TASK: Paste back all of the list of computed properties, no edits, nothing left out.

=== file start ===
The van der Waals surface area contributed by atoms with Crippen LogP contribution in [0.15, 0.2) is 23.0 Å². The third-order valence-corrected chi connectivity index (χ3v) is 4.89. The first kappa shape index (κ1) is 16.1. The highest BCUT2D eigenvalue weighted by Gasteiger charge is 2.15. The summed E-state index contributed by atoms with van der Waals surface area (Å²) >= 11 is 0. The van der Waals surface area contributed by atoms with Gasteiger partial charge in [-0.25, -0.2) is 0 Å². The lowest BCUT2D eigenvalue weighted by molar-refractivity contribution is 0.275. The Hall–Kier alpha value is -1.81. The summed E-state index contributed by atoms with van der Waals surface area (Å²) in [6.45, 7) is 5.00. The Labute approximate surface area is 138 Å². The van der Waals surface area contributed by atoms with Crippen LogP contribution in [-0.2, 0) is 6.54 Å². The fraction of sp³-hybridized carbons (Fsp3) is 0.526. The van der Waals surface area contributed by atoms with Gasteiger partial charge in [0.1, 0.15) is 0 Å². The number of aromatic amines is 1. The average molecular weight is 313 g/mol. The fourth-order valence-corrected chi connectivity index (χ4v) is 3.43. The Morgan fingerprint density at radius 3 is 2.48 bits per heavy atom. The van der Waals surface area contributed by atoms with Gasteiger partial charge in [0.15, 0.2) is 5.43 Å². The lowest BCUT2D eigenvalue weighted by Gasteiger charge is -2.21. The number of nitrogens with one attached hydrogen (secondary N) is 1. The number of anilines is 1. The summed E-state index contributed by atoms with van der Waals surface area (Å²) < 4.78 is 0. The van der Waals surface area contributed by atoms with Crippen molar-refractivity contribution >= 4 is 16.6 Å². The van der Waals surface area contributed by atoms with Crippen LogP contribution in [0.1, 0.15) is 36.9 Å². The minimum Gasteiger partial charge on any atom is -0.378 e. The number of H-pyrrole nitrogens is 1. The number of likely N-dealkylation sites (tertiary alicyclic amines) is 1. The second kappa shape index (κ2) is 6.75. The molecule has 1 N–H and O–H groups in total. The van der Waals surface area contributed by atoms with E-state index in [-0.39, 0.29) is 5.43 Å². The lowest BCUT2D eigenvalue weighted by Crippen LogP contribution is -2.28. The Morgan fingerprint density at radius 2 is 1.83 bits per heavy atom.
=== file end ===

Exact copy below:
The van der Waals surface area contributed by atoms with Crippen LogP contribution in [0.15, 0.2) is 23.0 Å². The third-order valence-corrected chi connectivity index (χ3v) is 4.89. The first kappa shape index (κ1) is 16.1. The highest BCUT2D eigenvalue weighted by Gasteiger charge is 2.15. The summed E-state index contributed by atoms with van der Waals surface area (Å²) >= 11 is 0. The van der Waals surface area contributed by atoms with Gasteiger partial charge in [-0.25, -0.2) is 0 Å². The lowest BCUT2D eigenvalue weighted by molar-refractivity contribution is 0.275. The Hall–Kier alpha value is -1.81. The summed E-state index contributed by atoms with van der Waals surface area (Å²) in [6.45, 7) is 5.00. The Labute approximate surface area is 138 Å². The van der Waals surface area contributed by atoms with Crippen LogP contribution in [-0.2, 0) is 6.54 Å². The fraction of sp³-hybridized carbons (Fsp3) is 0.526. The van der Waals surface area contributed by atoms with Gasteiger partial charge in [0.1, 0.15) is 0 Å². The number of aromatic amines is 1. The average molecular weight is 313 g/mol. The fourth-order valence-corrected chi connectivity index (χ4v) is 3.43. The Morgan fingerprint density at radius 3 is 2.48 bits per heavy atom. The van der Waals surface area contributed by atoms with Gasteiger partial charge in [0.15, 0.2) is 5.43 Å². The lowest BCUT2D eigenvalue weighted by Gasteiger charge is -2.21. The number of nitrogens with one attached hydrogen (secondary N) is 1. The number of anilines is 1. The summed E-state index contributed by atoms with van der Waals surface area (Å²) < 4.78 is 0. The van der Waals surface area contributed by atoms with Crippen molar-refractivity contribution >= 4 is 16.6 Å². The van der Waals surface area contributed by atoms with Crippen LogP contribution in [0.1, 0.15) is 36.9 Å². The minimum Gasteiger partial charge on any atom is -0.378 e. The number of H-pyrrole nitrogens is 1. The number of likely N-dealkylation sites (tertiary alicyclic amines) is 1. The second kappa shape index (κ2) is 6.75. The molecule has 1 N–H and O–H groups in total. The van der Waals surface area contributed by atoms with E-state index in [-0.39, 0.29) is 5.43 Å². The lowest BCUT2D eigenvalue weighted by Crippen LogP contribution is -2.28. The Morgan fingerprint density at radius 2 is 1.83 bits per heavy atom.